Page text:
Prince released his 35th album last week. Most fans had to wait until yesterday to hear it though.
Thankfully the album is now on Amazon digital and iTunes. You can get the CD as well. If you wanted to hear the album between then and now you needed a subscription to TIDAL.
TIDAL is a rather new music streaming service that is co-owned by the (mostly big) artists and streaming in loss-less FLAC format. This sounds like a great idea. But here’s the rub. They don’t want people downloading and storing the sound files on their own devices. With this model you never get to own a copy of the music. You can only listen through the streaming application. If you stop paying the premiums to use the service, the music is made unavailable to you.
I personally would like the option to own a copy of the song in some kind of format that I store myself. We have thousands of CDs here at BangWave Studios. Furthermore, We often burn backup copies of the music first downloaded from Amazon or iTunes. One thing I like about Amazon is that they keep copies of your purchases in a cloud server. If you lose a song file for some reason you can always recover it from the cloud.
The right to own your own digital copy stored on your own device is now technically illegal in the UK. The United Kingdom’s High Court ruled last month that copying music from your personal CD collection to iTunes violates copyright law. Not only that the law also makes it a crime to back up your music to an external device or cloud storage service like Amazon.
It would seem that only TIDAL is legal? Is YouTube still legal in the UK?
YouTube is owned by Google and they are simply horrible to musicians, both financially and culturally. I can’t understand how Google has not lost a big class action lawsuit sponsored by the RIAA. If sharing files on Napster is a crime, how can YouTube be legal?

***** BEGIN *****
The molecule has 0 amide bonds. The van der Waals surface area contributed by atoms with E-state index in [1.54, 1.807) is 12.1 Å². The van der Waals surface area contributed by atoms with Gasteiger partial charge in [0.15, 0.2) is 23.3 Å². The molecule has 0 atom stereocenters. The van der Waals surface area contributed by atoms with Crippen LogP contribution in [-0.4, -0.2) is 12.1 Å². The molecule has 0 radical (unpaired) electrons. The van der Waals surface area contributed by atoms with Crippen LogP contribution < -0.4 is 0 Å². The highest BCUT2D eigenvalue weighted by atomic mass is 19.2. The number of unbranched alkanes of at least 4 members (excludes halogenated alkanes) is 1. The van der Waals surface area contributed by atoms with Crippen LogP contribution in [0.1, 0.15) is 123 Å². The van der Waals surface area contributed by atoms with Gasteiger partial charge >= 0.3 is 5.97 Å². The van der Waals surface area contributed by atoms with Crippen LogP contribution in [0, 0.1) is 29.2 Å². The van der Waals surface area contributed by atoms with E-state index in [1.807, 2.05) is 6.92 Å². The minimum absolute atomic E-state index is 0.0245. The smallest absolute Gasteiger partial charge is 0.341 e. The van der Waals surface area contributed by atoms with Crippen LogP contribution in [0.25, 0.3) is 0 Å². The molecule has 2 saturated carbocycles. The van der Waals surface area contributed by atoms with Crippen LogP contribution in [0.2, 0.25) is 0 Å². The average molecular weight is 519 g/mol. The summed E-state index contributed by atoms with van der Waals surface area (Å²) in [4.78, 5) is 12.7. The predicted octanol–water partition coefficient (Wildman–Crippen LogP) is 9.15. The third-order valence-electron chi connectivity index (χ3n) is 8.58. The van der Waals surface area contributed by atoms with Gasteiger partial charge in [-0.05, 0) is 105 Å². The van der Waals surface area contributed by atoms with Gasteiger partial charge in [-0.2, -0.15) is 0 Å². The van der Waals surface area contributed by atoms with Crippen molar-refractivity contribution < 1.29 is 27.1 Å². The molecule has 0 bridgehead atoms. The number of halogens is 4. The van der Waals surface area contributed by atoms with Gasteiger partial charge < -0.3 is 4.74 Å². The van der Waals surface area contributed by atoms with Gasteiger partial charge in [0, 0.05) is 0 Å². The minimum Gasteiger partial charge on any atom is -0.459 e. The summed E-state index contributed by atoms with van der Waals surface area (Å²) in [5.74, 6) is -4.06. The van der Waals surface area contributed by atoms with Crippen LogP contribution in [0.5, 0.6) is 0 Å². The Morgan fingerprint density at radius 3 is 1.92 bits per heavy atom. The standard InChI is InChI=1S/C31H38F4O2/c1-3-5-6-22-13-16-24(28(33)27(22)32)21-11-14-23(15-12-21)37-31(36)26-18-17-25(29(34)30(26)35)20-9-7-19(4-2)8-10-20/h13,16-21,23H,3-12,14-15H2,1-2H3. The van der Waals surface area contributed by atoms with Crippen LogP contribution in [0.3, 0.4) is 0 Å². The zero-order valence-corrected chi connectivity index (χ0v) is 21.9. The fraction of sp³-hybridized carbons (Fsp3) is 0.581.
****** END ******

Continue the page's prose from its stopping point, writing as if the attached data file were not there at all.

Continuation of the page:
Both YouTube and SoundClound have started attempting to pay out to artists but it is really only a minimal effort. It reminds me of tipping the waitress a penny just to be a smart ass.
Apple is going to end up in a British court to defend iTunes, because it seems to very clearly violate the new law. There is a day of reckoning coming for many of these services that facilitate access to copyrighted material without paying something amicable to the owner of the work.
I tend to take a middle of the road view on the issue. While I think YouTube is screwing the artists, I also think that TIDAL screws the fans. I find it disturbing that this model is supported by the recent changes in UK Law. Whatever happens, PLEASE LETS KEEP THE CD. In fact, anyone that no longer wants to hold on to a CD collection should contact us. We will gladly take them off your hands!
[ OP/ED by Alex Velocity ]